NADPH:cytochrome c (P450) reductase activates tirapazamine (SR4233) to restore hypoxic and oxic cytotoxicity in an aerobic resistant derivative of the A549 lung cancer cell line.
Saunders MP., Patterson AV., Chinje EC., Harris AL., Stratford IJ.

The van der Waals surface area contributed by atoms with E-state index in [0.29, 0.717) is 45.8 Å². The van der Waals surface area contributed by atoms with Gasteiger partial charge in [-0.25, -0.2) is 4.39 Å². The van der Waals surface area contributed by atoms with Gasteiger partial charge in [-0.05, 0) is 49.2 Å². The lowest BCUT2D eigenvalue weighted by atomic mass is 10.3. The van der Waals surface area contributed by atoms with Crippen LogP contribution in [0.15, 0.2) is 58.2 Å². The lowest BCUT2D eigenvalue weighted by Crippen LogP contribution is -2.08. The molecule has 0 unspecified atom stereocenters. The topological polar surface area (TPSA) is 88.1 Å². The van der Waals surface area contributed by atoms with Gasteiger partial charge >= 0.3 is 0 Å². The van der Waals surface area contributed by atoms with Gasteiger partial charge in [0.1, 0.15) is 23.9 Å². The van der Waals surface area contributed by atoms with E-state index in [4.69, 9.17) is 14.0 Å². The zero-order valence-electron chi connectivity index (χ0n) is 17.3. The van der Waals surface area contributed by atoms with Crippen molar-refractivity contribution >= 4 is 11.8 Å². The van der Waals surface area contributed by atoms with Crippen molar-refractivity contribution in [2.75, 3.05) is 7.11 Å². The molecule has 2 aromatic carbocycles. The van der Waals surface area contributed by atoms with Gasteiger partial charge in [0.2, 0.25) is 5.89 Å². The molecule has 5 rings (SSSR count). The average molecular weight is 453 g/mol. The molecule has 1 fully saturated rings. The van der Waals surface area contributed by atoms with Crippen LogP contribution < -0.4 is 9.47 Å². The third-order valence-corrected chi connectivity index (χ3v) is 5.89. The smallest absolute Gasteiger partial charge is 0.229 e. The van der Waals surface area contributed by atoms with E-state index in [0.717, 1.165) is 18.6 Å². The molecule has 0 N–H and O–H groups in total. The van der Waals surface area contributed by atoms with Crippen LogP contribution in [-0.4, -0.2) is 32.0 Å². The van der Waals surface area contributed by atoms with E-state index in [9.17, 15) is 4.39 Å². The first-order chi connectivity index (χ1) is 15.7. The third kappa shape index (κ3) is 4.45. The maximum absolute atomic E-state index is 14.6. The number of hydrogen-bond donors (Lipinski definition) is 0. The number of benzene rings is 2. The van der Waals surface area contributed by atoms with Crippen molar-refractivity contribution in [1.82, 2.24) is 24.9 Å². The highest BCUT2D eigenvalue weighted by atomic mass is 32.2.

Tirapazamine (TPZ, SR4233, WIN 59075) is a bioreductive drug that is activated in regions of low oxygen tension to a cytotoxic radical intermediate. This labile metabolite shows high selective toxicity towards hypoxic cells, such as those found in solid tumours. Under aerobic conditions, redox cycling occurs with subsequent generation of superoxide radicals, which are also cytotoxic. NADPH:cytochrome c (P450) reductase (P450R) is a one-electron reducing enzyme that efficiently activates TPZ. Recently a derivative of the A549 non-small cell lung cancer cell line (A549c50) was generated that showed substantially reduced P450R activity compared to its parental line (Elwell et al (1997) Biochem Pharmacol 54: 249-257). Here, it is demonstrated that the A549c50 cells are markedly more resistant to TPZ under both aerobic and hypoxic conditions. In addition, these cells have a dramatically impaired ability to metabolize TPZ to its two-electron reduction product, SR4317, under hypoxic conditions when compared to wild-type cells. P450R activity in the A549c50 cells was reintroduced to similar levels as that seen in the parental A549 cells by transfection of the full-length cDNA for human P450R. These P450R over-expressing cells exhibit restored sensitivity to TPZ under both aerobic and hypoxic conditions, comparable to that found in the original parental A549 cells. Further, the ability of the transfected cells to metabolize TPZ to SR4317 under hypoxic conditions is also shown to be restored. This provides further evidence that P450R can play an important role in the activation, metabolism and toxicity of this lead bioreductive drug.